Your views about the aerospace industry and our reporting.

Keep calm and trust your pilots

Lance Cole raises interesting points in his letter ‘A burning safety issue’ (Flight International, August 2022). I was disturbed though by the implication that pilots are uninformed bystanders in the incidents he refers to.

He refers to an “isolated flightdeck”; it may well be that the cabin is more “isolated” from the broader picture being considered by the pilots.

BA 777 fire Las Vegas

Source: Stuart Scheinman/Shutterstock

There were no fatalities after British Airways 777 suffered uncontained engine failure at Las Vegas in 2015

I don’t intend to delve too deeply into the cases he mentions, but the incident with the wing burning may well have been correctly handled. With the fuselage not immediately threatened (taking into account the pattern of the flames and wind direction) and, having seen the close proximity of approaching fire crews, the flightcrew judged it safer to stay on board.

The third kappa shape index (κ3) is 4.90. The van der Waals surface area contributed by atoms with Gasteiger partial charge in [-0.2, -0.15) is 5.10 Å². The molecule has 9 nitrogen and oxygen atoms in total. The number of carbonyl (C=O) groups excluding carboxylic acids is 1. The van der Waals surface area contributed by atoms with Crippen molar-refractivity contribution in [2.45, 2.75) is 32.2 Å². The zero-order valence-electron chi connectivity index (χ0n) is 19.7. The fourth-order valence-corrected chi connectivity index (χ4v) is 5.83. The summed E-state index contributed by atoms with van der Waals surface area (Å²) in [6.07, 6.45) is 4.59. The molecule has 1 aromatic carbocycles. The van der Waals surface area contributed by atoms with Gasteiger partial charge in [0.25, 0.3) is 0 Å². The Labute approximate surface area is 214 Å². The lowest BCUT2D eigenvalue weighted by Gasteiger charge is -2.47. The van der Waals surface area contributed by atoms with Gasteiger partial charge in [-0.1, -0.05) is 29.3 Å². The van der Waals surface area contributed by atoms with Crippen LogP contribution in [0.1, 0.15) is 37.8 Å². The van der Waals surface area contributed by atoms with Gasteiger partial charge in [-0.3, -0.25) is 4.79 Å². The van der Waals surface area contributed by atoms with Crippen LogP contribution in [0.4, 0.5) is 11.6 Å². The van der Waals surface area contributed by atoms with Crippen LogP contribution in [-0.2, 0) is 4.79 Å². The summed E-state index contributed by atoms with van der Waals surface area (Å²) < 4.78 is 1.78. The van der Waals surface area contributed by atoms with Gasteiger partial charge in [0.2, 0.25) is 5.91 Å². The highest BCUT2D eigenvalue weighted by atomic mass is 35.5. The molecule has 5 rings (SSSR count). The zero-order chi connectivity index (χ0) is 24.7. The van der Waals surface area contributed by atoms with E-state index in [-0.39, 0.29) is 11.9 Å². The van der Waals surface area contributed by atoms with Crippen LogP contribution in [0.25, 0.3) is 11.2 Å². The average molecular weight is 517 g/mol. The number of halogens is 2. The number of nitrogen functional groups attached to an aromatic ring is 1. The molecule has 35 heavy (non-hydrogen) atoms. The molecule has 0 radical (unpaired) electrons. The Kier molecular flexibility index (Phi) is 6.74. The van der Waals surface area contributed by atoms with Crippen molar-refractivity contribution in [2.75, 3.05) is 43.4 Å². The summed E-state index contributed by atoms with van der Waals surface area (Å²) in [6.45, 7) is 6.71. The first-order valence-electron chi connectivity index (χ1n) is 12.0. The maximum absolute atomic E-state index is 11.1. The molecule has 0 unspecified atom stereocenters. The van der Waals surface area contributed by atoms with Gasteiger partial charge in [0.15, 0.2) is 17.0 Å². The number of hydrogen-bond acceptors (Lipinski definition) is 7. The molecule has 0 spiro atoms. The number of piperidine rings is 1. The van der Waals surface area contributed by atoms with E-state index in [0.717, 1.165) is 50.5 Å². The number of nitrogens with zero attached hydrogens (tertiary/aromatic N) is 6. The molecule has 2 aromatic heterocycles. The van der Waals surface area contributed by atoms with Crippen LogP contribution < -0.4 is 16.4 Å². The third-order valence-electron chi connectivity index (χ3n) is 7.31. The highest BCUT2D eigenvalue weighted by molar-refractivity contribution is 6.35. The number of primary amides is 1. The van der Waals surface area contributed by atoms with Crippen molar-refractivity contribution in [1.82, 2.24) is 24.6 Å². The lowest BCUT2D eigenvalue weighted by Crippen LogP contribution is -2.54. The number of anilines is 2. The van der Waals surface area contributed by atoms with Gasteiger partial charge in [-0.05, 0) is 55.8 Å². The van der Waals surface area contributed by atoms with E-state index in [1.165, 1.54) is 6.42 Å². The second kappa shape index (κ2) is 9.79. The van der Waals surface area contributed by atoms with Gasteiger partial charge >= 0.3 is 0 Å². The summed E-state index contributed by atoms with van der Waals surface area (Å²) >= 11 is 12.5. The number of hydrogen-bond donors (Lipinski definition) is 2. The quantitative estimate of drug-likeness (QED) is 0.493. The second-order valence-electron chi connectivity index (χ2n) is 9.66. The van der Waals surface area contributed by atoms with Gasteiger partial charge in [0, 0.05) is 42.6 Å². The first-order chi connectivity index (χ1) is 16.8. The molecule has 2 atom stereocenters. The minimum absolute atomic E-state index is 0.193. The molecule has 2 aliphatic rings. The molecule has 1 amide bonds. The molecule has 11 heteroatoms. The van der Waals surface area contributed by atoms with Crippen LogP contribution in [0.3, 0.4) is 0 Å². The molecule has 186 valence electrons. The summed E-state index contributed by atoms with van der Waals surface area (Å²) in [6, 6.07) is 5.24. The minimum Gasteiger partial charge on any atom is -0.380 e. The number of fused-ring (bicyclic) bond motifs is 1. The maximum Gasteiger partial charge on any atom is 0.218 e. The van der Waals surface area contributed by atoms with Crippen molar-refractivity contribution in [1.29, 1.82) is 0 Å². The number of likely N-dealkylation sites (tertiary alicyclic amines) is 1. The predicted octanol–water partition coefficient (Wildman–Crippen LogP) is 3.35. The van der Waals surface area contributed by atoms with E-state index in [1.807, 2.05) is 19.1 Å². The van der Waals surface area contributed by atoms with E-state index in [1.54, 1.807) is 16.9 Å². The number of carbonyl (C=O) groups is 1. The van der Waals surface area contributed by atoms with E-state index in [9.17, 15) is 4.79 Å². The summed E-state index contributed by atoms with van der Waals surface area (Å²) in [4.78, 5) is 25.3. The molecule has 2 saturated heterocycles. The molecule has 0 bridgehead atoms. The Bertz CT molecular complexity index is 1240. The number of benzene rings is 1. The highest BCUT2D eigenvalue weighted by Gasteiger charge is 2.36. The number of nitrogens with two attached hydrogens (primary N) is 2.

In the airline I work for as a widebody captain, cabin crew are trained to only initiate evacuation if the circumstance is “clearly catastrophic”. This is defined as a situation when it is probable that the pilots are incapacitated, or conditions inside the cabin are unmanageable and pose an extreme and immediate threat to life.

“The sight of flames” (as alarming as that may be) and “windows warmed” will not qualify.

Pilots are taught to gather information and make objective judgements taking more factors into account than may be immediately obvious to others. What seems dramatic and compelling may well not be the main consideration regarding the best course of action.